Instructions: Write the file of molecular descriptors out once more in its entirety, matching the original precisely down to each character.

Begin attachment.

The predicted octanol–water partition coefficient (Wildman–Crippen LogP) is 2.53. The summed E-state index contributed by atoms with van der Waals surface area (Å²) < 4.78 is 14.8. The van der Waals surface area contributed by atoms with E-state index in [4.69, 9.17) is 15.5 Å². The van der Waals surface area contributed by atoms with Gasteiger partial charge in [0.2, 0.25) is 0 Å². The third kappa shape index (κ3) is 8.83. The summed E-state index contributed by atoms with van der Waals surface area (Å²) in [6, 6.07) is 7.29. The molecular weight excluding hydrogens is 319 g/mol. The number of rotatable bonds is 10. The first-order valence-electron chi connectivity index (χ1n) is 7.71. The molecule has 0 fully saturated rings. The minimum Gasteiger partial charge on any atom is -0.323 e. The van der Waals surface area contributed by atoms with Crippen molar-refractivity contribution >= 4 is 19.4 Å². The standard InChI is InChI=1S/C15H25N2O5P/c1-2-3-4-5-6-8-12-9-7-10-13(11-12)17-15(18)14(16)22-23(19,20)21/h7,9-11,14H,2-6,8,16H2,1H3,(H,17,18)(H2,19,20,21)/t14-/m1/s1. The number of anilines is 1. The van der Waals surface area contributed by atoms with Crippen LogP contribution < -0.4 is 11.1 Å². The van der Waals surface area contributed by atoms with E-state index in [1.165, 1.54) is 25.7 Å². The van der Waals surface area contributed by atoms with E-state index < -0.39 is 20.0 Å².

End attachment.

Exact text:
The predicted octanol–water partition coefficient (Wildman–Crippen LogP) is 2.53. The summed E-state index contributed by atoms with van der Waals surface area (Å²) < 4.78 is 14.8. The van der Waals surface area contributed by atoms with E-state index in [4.69, 9.17) is 15.5 Å². The van der Waals surface area contributed by atoms with Gasteiger partial charge in [0.2, 0.25) is 0 Å². The third kappa shape index (κ3) is 8.83. The summed E-state index contributed by atoms with van der Waals surface area (Å²) in [6, 6.07) is 7.29. The molecular weight excluding hydrogens is 319 g/mol. The number of rotatable bonds is 10. The first-order valence-electron chi connectivity index (χ1n) is 7.71. The molecule has 0 fully saturated rings. The minimum Gasteiger partial charge on any atom is -0.323 e. The van der Waals surface area contributed by atoms with Crippen molar-refractivity contribution >= 4 is 19.4 Å². The standard InChI is InChI=1S/C15H25N2O5P/c1-2-3-4-5-6-8-12-9-7-10-13(11-12)17-15(18)14(16)22-23(19,20)21/h7,9-11,14H,2-6,8,16H2,1H3,(H,17,18)(H2,19,20,21)/t14-/m1/s1. The number of anilines is 1. The van der Waals surface area contributed by atoms with Crippen LogP contribution < -0.4 is 11.1 Å². The van der Waals surface area contributed by atoms with E-state index in [1.165, 1.54) is 25.7 Å². The van der Waals surface area contributed by atoms with E-state index < -0.39 is 20.0 Å².